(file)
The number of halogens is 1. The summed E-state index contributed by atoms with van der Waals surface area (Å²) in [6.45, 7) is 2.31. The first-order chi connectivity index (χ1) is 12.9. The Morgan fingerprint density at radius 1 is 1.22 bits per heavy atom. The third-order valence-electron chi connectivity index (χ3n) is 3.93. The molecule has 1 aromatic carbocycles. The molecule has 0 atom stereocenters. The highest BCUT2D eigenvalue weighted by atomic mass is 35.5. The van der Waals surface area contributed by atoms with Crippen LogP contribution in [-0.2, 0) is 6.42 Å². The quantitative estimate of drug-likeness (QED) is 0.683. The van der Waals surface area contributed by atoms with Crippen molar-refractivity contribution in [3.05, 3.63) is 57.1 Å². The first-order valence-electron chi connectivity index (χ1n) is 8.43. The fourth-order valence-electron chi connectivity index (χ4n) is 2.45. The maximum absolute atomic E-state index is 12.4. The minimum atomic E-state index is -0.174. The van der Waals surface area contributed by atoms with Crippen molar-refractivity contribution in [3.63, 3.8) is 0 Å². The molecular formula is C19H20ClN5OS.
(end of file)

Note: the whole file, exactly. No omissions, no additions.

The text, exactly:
The number of halogens is 1. The summed E-state index contributed by atoms with van der Waals surface area (Å²) in [6.45, 7) is 2.31. The first-order chi connectivity index (χ1) is 12.9. The Morgan fingerprint density at radius 1 is 1.22 bits per heavy atom. The third-order valence-electron chi connectivity index (χ3n) is 3.93. The molecule has 1 aromatic carbocycles. The molecule has 0 atom stereocenters. The highest BCUT2D eigenvalue weighted by atomic mass is 35.5. The van der Waals surface area contributed by atoms with Crippen LogP contribution in [-0.2, 0) is 6.42 Å². The quantitative estimate of drug-likeness (QED) is 0.683. The van der Waals surface area contributed by atoms with Crippen molar-refractivity contribution in [3.05, 3.63) is 57.1 Å². The first-order valence-electron chi connectivity index (χ1n) is 8.43. The fourth-order valence-electron chi connectivity index (χ4n) is 2.45. The maximum absolute atomic E-state index is 12.4. The minimum atomic E-state index is -0.174. The van der Waals surface area contributed by atoms with Crippen molar-refractivity contribution in [3.63, 3.8) is 0 Å². The molecular formula is C19H20ClN5OS.